• Exmoor sheep - 48hrs in Exmoor

    your weekend guide – 48hours on Exmoor

  • Where to Eat

    Lynmouth- The Rising Sun, Harbourside open for lunch and dinner, local sea food a speciality. RD Blackmoor is believed to have written some of Lorna Doone here other famous guests are poets Shelley and Coleridge.

    The Esplanade Fish Bar, 2 the Esplanade deservedly popular fish and chip shop facing the bay with large portions, eat in or take away.

    Highlights

    Lynton Cliff Railway
    Valley of the Rocks
    Watersmeet

    Attractions

    Exmoor Steam railway although only two miles long this narrow gage railway which operated between 1898 to 1935 is worth a look.
    01598 763487

    Exmoor Zoo a small well managed zoo which deserves its award for best small attraction. (2013)
    www.exmoorzoo.co.uk

     

     

  • A Day in Lynton and Lynmouth

    Morning

    Take a ride on the Exmoor Steam Railway (check train times on www.lynton-rail.co.uk)
    Lynton – explore the Valley of the Rocks with its wild goats.
    Lynmouth- have a wonder around the shops and enjoy a ride on the cliff funicular railway
    Lunch at The Rising Sun.

    Afternoon

    Top Short Walk- Lynmouth – Watersmeet- Approx 4 miles
    One of the classic Exmoor walks from the coastal village of Lynmouth through the wooded valley of the East Lyn to Watersmeet. Follow the sign posts from the Lymouth public car park.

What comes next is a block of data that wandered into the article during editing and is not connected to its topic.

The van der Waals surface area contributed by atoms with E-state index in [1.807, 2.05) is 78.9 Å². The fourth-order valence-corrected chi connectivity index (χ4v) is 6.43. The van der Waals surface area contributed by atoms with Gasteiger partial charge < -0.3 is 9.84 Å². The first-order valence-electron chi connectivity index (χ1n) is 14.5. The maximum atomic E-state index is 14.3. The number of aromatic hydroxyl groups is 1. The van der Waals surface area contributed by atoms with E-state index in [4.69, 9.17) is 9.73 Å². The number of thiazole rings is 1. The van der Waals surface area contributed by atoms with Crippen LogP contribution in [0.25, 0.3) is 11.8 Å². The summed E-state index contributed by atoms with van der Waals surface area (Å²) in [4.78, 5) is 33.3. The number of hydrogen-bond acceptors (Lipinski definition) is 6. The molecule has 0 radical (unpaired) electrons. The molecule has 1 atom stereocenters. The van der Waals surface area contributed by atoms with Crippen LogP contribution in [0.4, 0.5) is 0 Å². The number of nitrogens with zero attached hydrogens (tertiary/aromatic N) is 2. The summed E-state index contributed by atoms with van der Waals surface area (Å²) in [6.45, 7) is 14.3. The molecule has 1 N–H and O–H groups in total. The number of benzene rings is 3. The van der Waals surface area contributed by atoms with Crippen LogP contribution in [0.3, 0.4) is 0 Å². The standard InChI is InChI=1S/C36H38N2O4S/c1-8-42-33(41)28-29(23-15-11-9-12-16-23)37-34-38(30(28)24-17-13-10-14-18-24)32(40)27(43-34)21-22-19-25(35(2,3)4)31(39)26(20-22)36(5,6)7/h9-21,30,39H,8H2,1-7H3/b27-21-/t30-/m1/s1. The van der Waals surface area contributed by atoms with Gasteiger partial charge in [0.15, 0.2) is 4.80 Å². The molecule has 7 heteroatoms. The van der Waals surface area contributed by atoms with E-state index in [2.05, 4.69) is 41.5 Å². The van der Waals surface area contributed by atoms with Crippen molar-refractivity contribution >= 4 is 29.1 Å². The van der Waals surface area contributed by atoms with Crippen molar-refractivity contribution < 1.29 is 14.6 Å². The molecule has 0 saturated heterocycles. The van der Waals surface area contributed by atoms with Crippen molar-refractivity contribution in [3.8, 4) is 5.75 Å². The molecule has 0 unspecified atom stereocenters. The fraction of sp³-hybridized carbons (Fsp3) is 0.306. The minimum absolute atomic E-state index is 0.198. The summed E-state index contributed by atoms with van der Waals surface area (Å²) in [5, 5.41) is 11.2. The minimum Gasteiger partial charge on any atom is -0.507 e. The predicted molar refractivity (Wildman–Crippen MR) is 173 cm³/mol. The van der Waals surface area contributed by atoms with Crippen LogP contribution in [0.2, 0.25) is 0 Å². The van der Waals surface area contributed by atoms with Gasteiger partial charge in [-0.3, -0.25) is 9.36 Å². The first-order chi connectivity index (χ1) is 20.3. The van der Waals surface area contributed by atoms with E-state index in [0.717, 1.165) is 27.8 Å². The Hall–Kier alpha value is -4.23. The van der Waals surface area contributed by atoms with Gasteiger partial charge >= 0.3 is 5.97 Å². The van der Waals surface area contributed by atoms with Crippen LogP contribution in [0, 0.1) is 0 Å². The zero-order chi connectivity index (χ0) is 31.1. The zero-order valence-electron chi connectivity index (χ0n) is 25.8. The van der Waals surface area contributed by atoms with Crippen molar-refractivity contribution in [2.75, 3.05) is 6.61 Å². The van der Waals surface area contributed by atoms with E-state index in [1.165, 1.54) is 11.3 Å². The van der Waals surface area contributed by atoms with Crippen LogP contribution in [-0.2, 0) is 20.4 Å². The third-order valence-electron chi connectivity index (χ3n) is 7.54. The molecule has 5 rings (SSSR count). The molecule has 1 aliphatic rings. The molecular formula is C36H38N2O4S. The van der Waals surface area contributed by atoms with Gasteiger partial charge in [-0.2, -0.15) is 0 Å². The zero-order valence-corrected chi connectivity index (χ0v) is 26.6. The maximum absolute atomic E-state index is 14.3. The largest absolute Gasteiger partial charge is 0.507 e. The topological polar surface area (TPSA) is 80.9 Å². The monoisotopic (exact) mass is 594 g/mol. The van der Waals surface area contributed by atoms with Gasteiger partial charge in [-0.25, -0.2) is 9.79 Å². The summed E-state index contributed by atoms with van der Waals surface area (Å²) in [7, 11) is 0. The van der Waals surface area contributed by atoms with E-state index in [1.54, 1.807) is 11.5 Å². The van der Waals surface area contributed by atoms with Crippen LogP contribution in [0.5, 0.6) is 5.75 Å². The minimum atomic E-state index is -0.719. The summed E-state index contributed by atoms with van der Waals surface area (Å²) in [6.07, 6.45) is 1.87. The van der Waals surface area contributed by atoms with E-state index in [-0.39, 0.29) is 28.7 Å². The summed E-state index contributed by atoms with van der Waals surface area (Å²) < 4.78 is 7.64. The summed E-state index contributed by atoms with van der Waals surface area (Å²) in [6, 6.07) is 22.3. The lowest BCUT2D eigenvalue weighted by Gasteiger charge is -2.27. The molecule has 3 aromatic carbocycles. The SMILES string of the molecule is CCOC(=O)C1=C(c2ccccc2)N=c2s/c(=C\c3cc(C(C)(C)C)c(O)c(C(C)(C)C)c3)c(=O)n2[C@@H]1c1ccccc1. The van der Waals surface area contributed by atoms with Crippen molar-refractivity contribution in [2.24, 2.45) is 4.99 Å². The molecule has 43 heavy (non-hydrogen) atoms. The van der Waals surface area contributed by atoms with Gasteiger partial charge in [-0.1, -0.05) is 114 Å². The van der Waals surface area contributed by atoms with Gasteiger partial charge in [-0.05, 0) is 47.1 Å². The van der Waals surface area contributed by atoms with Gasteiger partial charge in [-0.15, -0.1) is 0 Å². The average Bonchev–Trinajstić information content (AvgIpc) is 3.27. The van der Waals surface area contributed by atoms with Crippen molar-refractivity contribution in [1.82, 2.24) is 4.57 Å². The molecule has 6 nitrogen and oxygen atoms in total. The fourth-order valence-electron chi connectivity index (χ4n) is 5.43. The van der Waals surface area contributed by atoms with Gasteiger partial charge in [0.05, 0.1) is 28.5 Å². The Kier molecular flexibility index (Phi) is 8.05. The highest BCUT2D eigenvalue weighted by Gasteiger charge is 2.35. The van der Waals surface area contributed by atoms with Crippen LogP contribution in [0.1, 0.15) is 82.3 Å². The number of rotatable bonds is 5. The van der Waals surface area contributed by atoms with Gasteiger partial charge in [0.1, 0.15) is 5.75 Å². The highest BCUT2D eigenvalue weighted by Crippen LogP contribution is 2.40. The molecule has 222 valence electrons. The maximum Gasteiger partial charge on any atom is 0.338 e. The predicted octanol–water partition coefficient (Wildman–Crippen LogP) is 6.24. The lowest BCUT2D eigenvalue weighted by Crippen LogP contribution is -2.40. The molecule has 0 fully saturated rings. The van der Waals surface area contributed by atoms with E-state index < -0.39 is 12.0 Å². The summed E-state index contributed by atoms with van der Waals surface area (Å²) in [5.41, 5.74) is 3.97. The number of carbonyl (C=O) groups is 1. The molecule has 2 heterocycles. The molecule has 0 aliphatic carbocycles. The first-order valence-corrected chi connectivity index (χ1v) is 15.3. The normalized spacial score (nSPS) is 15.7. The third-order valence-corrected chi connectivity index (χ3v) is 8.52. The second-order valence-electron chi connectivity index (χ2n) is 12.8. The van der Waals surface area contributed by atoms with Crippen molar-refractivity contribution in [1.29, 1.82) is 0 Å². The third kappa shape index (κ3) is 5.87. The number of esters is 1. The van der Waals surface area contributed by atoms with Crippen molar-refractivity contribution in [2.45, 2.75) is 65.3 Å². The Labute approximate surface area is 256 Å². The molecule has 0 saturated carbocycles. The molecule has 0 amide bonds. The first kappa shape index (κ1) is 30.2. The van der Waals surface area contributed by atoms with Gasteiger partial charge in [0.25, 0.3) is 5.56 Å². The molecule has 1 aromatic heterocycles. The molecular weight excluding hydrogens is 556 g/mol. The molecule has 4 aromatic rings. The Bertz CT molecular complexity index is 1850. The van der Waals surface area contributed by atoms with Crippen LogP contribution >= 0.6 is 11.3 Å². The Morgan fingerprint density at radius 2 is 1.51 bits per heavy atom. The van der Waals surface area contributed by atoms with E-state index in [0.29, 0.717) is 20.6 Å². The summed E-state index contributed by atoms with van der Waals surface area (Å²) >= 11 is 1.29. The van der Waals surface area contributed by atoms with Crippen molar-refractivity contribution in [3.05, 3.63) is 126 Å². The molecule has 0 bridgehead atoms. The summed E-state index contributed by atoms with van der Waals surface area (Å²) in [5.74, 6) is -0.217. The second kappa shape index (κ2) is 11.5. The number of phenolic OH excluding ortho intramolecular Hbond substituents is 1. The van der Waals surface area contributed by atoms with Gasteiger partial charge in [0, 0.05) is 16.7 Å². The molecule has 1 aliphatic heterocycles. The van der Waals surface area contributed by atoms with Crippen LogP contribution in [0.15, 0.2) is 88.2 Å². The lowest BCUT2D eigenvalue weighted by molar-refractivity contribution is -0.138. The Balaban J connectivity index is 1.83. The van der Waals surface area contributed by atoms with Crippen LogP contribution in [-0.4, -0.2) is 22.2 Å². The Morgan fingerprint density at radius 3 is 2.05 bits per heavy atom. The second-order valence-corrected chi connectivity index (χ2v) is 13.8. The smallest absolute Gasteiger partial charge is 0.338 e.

Take a leisurely 90minute stroll along the banks of the river Lyn to Watersmeet with National Trust tea shop.
    01598 753348 for opening times.
    Footpath to Watersmeet starts at the road bridge and heads up the river
    Return still travelling clockwise via Hillsford Bridge and Simonsbath taking a scenic drive across Brendon Common.

     

    Historic Event-

    In January 1899 responding to a maroon in the Bristol Channel, unable to launch from Lynmouth due to heavy seas, the Lynmouth lifeboat crew haul the 3 ½ ton Louisa up Countisburry hill, 13 miles to Porlock Weir, to launch and save the 19 man crew of the Forrest Hall. Details of this story of courage and determination can be seen in an exhibition at Lynmouth, and a small museum at Porlock.

  • Dulverton and the River Barle  in a Day
    Highlights

    Barle Valley
    Tarr Steps
    Dulverton

    Simonsbath take in the view down the Barle Valley, go for a stroll down to Cow Castle or visit
    Boeveys Tea Room and the old saw mills.

    Enjoy a scenic drive across Withypool Common with its Exmoor ponies.

    Visit Tarr Steps the ancient clapper bridge

  • Dulverton Where to eat

    The Bridge Inn, 20 Bridge Street, riverside pub popular with locals serving local produce. Open for lunch or dinner with a good selection of baguettes, pies and home made dishes.Craft beers & ciders.

    Woods Restaurant, 4Bank Square, a rustic quality eatery. Owner Paddy Grove has a farm and supplies many of the ingredients which end up on the table. They also stock a good selection of wines.

    Tarr Farm, a converted 16th century farm next to the ancient clapper bridge is now a traditional inn serving locally sourced food open for lunch and dinner. 01643 831304

     

    Worth a Visit

    The Guildhall Heritage and Arts Centre open seven days a week from Early April to the end of October, with free admission, it gives visitors a taste of old Dulverton.